Newport Street Gallery, London
27 February – 2 June 2019
by JANET McKENZIE
Cradle of Magic at Newport Street Gallery, London, presents the visionary work of two Scottish artists, John Bellany (1942-2013) and Alan Davie (1920-2014). Immediately recognisable in terms of figurative content and stylistic coherence, their painting was unique in Britain in their lifetimes and has occupied an important position since their deaths. For some years, the preoccupation with postmodern theory compromised the appraisal of their work: Bellany worked in an expressionistic mode and Davie created art that drew on music, universal symbols and archetypal forms. Although Davie was influenced by American abstract expressionism, he remained independent from mainstream movements. In Damien Hirst’s extensive gallery, the juxtaposition of their original and powerful imagery and their passion for the very act of painting also reveals Hirst’s own first love of painting. Having collected their work since the late 80s, Hirst reveals a fascination for Celtic culture and symbolism and the manner in which art can be seen to play a regenerative role for individuals, with universal ramifications.
John Bellany, The Crucifixion 1963. Photo: Prudence Cuming Associates, The Estate of John Bellany. All rights reserved. Bridgeman Images, 2019.
At the south London gallery, which opened in 2015, and won the Stirling Prize for architecture in 2016, Cradle of Magic sees the realisation of Hirst’s ambition to share his collection of more than 3,000 artworks and also his interest in curating that began with the London exhibition Freeze in 1988. Through his splendid gallery spaces, Hirst pays tribute to the artists he held a passion and respect for as he himself emerged as a pivotal figure in the British art world. Cradle of Magic comes primarily from Hirst’s private collection spanning four decades. Most noteworthy are Bellany’s remarkable, prescient works from the 60s, painted after visiting the concentration camp of Buchenwald. On show is the spectacular and fearful Homage to John Knox (1969). The exhibition is worth visiting for this phenomenal triptych alone. A fully illustrated catalogue with an essay by the art historian Mel Gooding and transcripts of the Artists’ Lives interviews from the British Library’s oral history project contributes to the scholarship on both artists.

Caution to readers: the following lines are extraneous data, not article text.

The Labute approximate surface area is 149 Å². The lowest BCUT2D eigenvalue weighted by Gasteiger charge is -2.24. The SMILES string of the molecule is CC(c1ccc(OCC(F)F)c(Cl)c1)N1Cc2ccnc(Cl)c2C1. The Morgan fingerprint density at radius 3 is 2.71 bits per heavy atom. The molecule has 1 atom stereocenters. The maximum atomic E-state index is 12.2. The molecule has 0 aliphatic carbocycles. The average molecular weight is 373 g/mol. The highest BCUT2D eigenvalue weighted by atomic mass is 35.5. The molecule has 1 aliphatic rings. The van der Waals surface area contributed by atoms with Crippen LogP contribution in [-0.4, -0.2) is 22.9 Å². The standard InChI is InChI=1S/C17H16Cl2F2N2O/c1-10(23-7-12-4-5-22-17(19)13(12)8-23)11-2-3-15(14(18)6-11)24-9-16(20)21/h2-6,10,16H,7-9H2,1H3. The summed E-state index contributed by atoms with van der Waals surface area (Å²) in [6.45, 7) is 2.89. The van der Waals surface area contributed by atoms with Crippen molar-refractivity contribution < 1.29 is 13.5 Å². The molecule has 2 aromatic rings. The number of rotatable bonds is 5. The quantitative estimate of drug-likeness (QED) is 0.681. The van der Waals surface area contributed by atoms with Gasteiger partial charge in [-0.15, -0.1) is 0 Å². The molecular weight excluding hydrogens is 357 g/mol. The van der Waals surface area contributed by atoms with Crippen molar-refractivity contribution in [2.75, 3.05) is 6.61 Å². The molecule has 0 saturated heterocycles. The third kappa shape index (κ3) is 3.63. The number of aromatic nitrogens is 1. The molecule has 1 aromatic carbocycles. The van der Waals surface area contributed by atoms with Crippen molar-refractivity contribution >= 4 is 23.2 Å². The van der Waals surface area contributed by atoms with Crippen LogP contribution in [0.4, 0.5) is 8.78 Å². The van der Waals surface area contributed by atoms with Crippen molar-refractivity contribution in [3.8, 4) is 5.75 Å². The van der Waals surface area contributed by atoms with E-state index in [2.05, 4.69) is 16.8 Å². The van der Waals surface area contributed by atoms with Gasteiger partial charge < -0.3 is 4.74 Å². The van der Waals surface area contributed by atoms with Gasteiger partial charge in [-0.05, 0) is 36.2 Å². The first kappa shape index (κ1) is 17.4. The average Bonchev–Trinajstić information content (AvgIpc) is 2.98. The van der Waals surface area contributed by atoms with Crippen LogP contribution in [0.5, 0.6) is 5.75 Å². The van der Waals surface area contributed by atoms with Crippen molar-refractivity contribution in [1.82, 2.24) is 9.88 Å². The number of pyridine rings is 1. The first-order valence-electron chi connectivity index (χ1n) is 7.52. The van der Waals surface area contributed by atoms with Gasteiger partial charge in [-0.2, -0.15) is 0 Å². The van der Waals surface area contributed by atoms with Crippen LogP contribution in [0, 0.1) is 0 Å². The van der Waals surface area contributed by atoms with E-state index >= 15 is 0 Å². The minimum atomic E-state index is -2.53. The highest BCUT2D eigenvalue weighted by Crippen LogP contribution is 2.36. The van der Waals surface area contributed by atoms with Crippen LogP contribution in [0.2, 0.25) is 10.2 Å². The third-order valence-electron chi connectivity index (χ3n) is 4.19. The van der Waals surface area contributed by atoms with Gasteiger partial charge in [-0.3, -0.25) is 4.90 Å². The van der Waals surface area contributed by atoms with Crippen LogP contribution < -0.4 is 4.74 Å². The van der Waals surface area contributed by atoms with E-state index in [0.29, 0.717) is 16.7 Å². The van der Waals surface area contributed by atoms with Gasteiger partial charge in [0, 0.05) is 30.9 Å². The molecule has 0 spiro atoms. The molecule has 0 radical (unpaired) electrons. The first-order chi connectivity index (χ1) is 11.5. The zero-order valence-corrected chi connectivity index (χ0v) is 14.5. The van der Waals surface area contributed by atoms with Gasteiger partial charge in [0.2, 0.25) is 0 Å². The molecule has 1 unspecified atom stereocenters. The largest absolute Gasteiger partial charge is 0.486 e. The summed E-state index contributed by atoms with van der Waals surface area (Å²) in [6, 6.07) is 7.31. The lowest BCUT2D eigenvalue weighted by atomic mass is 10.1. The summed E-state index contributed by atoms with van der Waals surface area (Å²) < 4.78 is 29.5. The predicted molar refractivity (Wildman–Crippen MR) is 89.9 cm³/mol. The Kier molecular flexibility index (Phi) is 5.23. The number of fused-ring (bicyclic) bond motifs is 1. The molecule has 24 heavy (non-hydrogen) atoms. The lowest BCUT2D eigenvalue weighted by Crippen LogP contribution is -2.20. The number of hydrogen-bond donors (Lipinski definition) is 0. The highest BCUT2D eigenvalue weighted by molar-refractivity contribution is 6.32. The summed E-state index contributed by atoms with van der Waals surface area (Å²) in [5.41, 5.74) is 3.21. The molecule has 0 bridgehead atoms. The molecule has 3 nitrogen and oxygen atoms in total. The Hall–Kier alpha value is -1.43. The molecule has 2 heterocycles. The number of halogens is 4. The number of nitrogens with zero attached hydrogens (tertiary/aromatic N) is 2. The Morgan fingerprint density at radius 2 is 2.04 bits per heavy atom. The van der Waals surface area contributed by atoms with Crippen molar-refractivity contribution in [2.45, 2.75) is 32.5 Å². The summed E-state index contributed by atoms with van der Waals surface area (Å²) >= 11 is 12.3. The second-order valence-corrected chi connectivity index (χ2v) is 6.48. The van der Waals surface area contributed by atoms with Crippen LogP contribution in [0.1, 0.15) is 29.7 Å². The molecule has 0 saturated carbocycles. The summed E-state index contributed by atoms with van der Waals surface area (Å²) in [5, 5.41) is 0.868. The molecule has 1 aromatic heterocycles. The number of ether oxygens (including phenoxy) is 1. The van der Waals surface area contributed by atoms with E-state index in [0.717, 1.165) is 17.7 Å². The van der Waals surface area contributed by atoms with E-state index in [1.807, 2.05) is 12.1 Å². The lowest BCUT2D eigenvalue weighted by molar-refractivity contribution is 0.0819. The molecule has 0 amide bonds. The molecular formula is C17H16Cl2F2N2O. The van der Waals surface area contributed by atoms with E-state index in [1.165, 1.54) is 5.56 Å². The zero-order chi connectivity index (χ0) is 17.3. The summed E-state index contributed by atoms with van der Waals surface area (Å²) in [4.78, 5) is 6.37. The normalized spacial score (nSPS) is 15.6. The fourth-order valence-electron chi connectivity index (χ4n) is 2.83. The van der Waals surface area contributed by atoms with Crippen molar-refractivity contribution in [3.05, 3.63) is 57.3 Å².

Bellany and Davie shared an intense passion and phenomenal energy for making works that are an affirmation of life and of the creative act; on the other hand, in Bellany’s work there are images of potent despair and violence, such as Pourquoi? (1967). The sheer output of both artists is extraordinary. Davie is quoted as producing 10 large canvases a day.
Alan Davie, Romance for Moon and Stars, 1964. Photo: Prudence Cuming Associates, The Estate of Alan Davie. All rights reserved. DACS 2019.
Twenty years Bellany’s senior, Davie was born in 1920 in Grangemouth. He attended Edinburgh College of Art from 1937, where he was perplexed by the lessons that focused on the precise rendering of still life and the nude. He recalls being told: “Oh, you can’t do that, you’ve got to start at the beginning. You’ve got to learn to mix up the right colours and match the tones, and paint exactly what you see, it takes time to learn these things.”1 A travelling scholarship, however, enabled him to visit western Europe in 1948 and there he was deeply affected by Renaissance, Byzantine and Romanesque art. In Romanesque art, he identified connections to the Celtic tradition. He attended the first postwar Venice Biennale, his initial encounter with American abstract expressionism through Peggy Guggenheim’s collection, which included Jackson Pollock and Mark Rothko.
Alan Davie, Flag Dream No.1 1957. Photo: Prudence Cuming Associates, The Estate of Alan Davie. All rights reserved. DACS 2019.